Late polls show Johnson campaign surging, thanks to rank-and-file member support, grassroots organizing in every corner of the city

Dozens of CTU members in red pose with Brandon Johnson for Mayor signs in the CTU Center’s Jacquelyn Vaughn Hall.

While mayoral front-runner and school privatizer-in-chief Paul Vallas resorts to racist dog whistles and Mayor Lori Lightfoot resorts to lies, Brandon Johnson is keeping his eye on the prize by focusing on the issues that matter to educators and working families across the city.

Out on the campaign trail, Johnson keeps it positive, focusing on the transformative change he will bring to our schools and city. First on many voters’ minds is safety, an issue that hits home for Brandon. 

“My wife and I are raising our three children on the west side, in Austin, one of the most dynamic, beautiful neighborhoods in the city but also one of the most violent,” Brandon said during a recent forum. “So these debates about violence and safety are personal for me. We’ve had to take cover, huddling with our kids as shots ring out on our block. This is my lived experience.”

Vallas, Garcia promise more of the same

Unlike FOP-endorsed candidate Paul Vallas and Chuy Garcia, whose safety platforms boil down to more of the same, Brandon has a comprehensive public safety plan that rejects tired old strategies that have not worked. He notes that at almost $2 billion a year, the police budget is bigger than ever but Chicagoans feel less safe. 

Brandon plans to attack the root causes of violence by investing in people and communities. Top on his list is passing the Treatment Not Trauma ordinance, which Mayor Lightfoot refuses to even call for a vote, reopening mental health clinics, providing youth job hiring and training and redirecting police to focus on solving violent crime rather than addressing mental health crises which don’t require a police response.

As a former teacher and a parent of three CPS students, Brandon also is invested in ensuring that every student — regardless of race, income or zip code — receives a fully resourced, supportive, safe and healthy learning environment. No other candidate, not Lori Lightfoot and certainly not Paul Vallas, will work to expand sustainable community schools from pre-kindergarten to the City Colleges and provide academic, health and social support beyond the school day.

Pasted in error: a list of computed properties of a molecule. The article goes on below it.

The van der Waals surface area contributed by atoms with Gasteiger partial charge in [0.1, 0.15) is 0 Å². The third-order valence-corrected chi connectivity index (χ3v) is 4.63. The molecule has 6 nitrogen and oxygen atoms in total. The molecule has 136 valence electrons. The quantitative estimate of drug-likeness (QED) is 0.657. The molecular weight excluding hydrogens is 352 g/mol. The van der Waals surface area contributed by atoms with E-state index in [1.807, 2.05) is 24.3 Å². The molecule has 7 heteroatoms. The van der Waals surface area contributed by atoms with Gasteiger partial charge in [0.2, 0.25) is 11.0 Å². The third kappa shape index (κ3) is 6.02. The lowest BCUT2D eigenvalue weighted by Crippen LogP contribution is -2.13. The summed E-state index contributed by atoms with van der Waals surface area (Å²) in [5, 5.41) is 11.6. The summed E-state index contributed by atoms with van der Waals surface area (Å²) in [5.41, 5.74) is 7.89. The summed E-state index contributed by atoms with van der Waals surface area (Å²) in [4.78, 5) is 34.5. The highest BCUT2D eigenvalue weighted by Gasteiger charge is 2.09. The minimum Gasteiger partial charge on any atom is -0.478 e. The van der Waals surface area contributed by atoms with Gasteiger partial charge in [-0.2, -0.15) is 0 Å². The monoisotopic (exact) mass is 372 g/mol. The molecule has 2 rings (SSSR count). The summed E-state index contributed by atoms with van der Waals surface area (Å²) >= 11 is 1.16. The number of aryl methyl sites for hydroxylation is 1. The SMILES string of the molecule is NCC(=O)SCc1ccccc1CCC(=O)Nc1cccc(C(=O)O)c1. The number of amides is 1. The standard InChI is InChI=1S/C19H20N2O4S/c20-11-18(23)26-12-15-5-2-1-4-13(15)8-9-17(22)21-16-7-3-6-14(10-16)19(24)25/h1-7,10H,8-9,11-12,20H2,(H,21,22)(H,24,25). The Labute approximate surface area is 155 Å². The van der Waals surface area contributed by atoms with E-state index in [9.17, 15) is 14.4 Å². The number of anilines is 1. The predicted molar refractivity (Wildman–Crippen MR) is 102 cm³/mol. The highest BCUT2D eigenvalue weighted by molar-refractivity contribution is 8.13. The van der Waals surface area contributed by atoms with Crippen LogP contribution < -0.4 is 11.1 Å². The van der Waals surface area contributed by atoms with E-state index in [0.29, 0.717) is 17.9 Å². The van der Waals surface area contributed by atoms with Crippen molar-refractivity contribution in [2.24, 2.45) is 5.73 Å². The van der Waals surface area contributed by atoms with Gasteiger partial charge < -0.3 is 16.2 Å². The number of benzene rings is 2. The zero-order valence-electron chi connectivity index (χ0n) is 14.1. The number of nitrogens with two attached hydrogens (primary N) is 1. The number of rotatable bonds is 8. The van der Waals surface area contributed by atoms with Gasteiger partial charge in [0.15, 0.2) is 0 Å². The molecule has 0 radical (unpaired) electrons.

End student based budgeting, SQRP

Brandon’s education platform calls for ending student-based budgeting and the racist SQRP that has been used to destabilize and close schools in Black and Brown communities — and penalize their educators. He will ensure that our schools are sanctuaries for all children, but especially for undocumented and refugee youth, and will provide the resources necessary to support them. And he will pass the Bring Chicago Home ordinance to provide funding to alleviate homelessness, a plan Lightfoot has blocked and Vallas opposes. 

CPS enrolls some 17,000 Students in Temporary Living Situations (STLS) and the funds generated from the ordinance would provide critical support to them and their families. 

Brandon is the only candidate in the campaign who has put forth a comprehensive, transparent budget proposal that shows how the city can make $1 billion in critically needed new investments to build a safer, stronger city — all without raising property taxes. His Better Chicago Agenda calls for making the wealthy and corporations pay their fair share to eliminate the structural deficit and make the new investments.

No city income tax

Contrary to the misinformation being spread by Lightfoot and others in the race, Brandon is NOT calling for a city income tax. The mayor continues to repeat this lie, which only shows how desperate she is with polls showing Brandon is in a dead heat with her and she may not make the runoff.  

“No one should be too poor to live in one of the richest cities in one of the richest countries at one of the richest times on the planet,” Brandon said at a recent campaign stop. “Chicago is not safer than it was four years ago. Chicago is not more just than it was four years ago. But it will be when I’m mayor.”